The draw for CHEST 2023 isn’t just the outstanding educational and scientific programming—this year, the high-quality sessions will take place in the stunning setting of Hawaiʻi.
With more than 300 educational sessions in the CHEST 2023 program, attendees will have multiple ways to increase their knowledge and mastery of skills and concepts that directly translate to clinical practice. The program, which takes place October 8 to 11 in Honolulu, will cover the hottest topics in chest medicine with rapid-fire debates, panel discussions, simulations, games, and more.
Aneesa Das, MD, FCCP, Chair of the CHEST 2023 Scientific Program Committee, said the goal in planning this year’s meeting has been to address key clinical issues and controversies with a multidisciplinary approach.
“We want to hear from as many different voices as possible to provide a broader spectrum of experiences and perspectives,” Dr. Das said. “That means from different parts of the country, from different parts of the world, from different medical disciplines, and from different parts of the care team.”
Education sessions broach topics with the inclusion of not only pulmonary, critical care, and sleep physicians but also chest medicine providers across the spectrum, from thoracic surgeons and pathologists to radiologists, respiratory therapists, and nurse practitioners—a true multidisciplinary team.
Debates and television talk show-style sessions will involve multiple presenters and amplify those voices, she said. The popular Pardon the Disruption format will return with several lively panels, including a new one highlighting controversies in interventional pulmonology.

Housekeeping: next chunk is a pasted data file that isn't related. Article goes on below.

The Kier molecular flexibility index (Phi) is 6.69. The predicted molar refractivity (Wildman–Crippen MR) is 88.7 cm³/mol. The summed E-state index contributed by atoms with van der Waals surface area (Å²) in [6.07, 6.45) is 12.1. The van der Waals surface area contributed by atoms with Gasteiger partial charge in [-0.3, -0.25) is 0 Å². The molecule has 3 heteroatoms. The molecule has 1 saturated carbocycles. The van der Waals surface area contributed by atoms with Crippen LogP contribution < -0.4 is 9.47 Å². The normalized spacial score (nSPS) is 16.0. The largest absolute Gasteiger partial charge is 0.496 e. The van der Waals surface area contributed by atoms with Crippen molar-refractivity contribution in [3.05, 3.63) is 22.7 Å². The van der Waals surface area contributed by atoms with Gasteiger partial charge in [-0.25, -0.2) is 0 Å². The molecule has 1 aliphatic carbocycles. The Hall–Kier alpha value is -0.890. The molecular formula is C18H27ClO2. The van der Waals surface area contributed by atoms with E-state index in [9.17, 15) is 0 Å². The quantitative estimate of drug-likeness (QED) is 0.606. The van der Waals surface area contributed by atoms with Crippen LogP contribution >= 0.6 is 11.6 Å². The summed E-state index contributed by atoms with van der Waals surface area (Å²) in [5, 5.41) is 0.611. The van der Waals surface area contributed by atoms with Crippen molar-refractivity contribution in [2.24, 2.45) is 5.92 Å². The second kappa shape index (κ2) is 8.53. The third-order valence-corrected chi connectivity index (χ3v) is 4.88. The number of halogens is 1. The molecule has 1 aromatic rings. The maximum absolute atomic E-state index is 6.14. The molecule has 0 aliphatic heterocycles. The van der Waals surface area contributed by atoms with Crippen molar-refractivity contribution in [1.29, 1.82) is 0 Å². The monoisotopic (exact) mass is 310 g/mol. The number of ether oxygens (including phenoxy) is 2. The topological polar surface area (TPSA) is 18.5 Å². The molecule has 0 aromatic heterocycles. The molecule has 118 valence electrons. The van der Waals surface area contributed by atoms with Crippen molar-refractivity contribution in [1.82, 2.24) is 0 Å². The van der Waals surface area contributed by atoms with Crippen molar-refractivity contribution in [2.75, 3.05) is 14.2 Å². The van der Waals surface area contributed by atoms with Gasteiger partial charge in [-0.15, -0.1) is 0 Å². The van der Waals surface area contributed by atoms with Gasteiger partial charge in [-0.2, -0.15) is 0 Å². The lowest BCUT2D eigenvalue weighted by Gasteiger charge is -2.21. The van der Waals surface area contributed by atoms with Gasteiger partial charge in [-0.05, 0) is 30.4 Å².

Among other hot topics and educational opportunities on deck for CHEST 2023:
- Whether to biopsy or not in interstitial lung disease
- Controversies in treatment and pathophysiology of central sleep apnea
- Master Classes with experienced faculty
Having the opportunity to meet and network with experts and peers in many different areas is one of the most valuable aspects of the meeting, said CHEST President, Doreen J. Addrizzo-Harris, MD, FCCP.
“We offer a program you cannot get anywhere else, particularly because of the ability to ask questions and interact with the faculty,” she said. “That is what makes this meeting really special.”
The number of abstracts submitted for CHEST 2023 was more than double the number submitted in previous years, and the level of science is phenomenal, Dr. Das said. There will be multiple ways to learn about the abstracts presented, including rapid-fire pods, where several abstracts on similar topics will be presented in the Exhibit Hall, as well as oral presentation sessions and posters.
The education CHEST is known for will integrate with the location to give attendees an immersive cultural experience. Some sessions and events will use outdoor spaces, and others will weave native Hawaiian traditions and wellness practices into the program. There will also be a CHEST After Hours live performance highlighting personal storytelling by chest physicians. Storytelling is an art rooted in Hawaiian culture that is also a valuable tool in medicine.
The Pacific Ocean location also lends itself to a more international group of attendees.
“We’re going to have voices and educators from other continents and countries, more so than we have had on the main continent, because of ease of access to the meeting,” said Dr. Das. “It’s going to be more international with the opportunity to connect with people from a larger variety of places.”